Boston Red Sox president Dave Dombrowski gave his first offseason news conference last week.

If you read between the lines, you see that former general manager Ben Cherington did a decent job putting this club together.

But there are major problems, and that’s what Dombrowski has to deal with.

Those concerns are the need for an ace, a bullpen overhaul and the ongoing question: What to do with Hanley?

Hanley Ramirez is the Red Sox first baseman, Dombrowski said – even though Ramirez has never played at first and won’t play winter ball because of injury concerns.

So, we are supposed to believe that Ramirez will show up in spring training ready to start at a position he’s never played? This after the grand experiment in 2015 of having Ramirez play left field – where he was deemed by statistical gurus as the worst fielder in the major leagues at any position.

Is that right, Dave?

“We’re committed to it,” Dombrowski said. “I believe he’s committed to it. … Will it work? Time will tell.”

Believe? Dombrowski can’t say anything for certain about Ramirez’s commitment. And he’s not foolish enough to predict results.

It’s only October so what’s he supposed to say?

We know how Ramirez played the good soldier last winter, arriving early to spring training to work out in left. But once the season began, Ramirez seemed to think that more work was not necessary (or maybe useless).

Ramirez is a natural infielder, so he might adapt to first base better than left field. But he is also stiff, whether from age or bulking up. Defense can be so vital – ask the Texas Rangers after their seventh-inning meltdown in Toronto on Thursday. Boston can ill afford to give away outs because Ramirez can’t scoop a bouncing throw.

So here’s what Dombrowski wanted to say: We’re committed to Hanley because we have no choice. We would love to trade him but that involves eating a lot of the $66 million left on his contract, as well as finding a general manager willing to gamble that Ramirez can switch positions (the last GM to gamble on that is now unemployed).

On the topic of an ace pitcher, Dombrowski said he’s “looking for that one guy that maybe can be your horse if you can get him.”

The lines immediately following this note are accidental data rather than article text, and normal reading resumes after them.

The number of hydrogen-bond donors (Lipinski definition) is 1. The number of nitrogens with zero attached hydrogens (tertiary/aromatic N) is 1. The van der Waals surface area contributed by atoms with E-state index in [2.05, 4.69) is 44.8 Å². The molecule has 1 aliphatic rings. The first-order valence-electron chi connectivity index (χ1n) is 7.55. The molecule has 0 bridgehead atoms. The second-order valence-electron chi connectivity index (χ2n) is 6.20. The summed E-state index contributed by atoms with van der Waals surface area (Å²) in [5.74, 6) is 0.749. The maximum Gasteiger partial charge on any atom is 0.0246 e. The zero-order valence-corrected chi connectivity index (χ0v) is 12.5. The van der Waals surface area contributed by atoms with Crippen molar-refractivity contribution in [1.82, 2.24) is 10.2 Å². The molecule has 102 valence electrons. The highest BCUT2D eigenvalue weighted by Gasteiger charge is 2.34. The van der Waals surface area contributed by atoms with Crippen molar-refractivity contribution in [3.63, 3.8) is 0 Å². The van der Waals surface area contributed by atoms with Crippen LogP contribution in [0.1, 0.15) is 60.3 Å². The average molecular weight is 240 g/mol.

If?

The Red Sox had a horse in Jon Lester but didn’t want to give a long-range deal to a pitcher over 30 years old (Lester is 31). Left with no ace and a bunch of mid- to back-end starters, the results were not pretty.

The top free-agent starters, David Price and Johnny Cueto, will be 30 before next season. There is the chance Dombrowski goes for a blockbuster deal (Matt Harvey? Sonny Gray?), but he will have to stack up the trade chips.

So if we might read between the lines of Dombrowski’s take on a horse: Unless ownership realizes that big arms cost big money – or a lot of prospects (or both) – there’s no ace walking through that door.

The big project for Dombrowski is the bullpen, because much is needed after ranking 26th in the majors with a 4.24 ERA.

The Red Sox have the Japanese duo of Koji Uehara and Junichi Tazawa, but relying too much on them means trouble. Dombrowski has some in-house candidates for depth (Robbie Ross, Matt Barnes and down the road, maybe Pat Light), but he also needs a late-inning guy who can back up as a closer. Joe Kelly, the inconsistent starter with the big fastball, may be an answer. Who knows?

Dombrowski: “I’m open to trades. I’m open to free agency. I’m open to hard throwers. I’m open to basically all of them. Where that’s going to take us, I don’t know.”

Translation: It’s a mess.

NOTES: Dombrowski also offered that mega-prospect Yoan Moncada will likely start next season at advanced Class A Salem, at second base. But a good showing in winter ball and spring training may push him to Portland. … The replacement for fired first-base coach Arnie Beyeler will be an “external candidate.” So much for my speculation on Kevin Boles or Billy McMillon.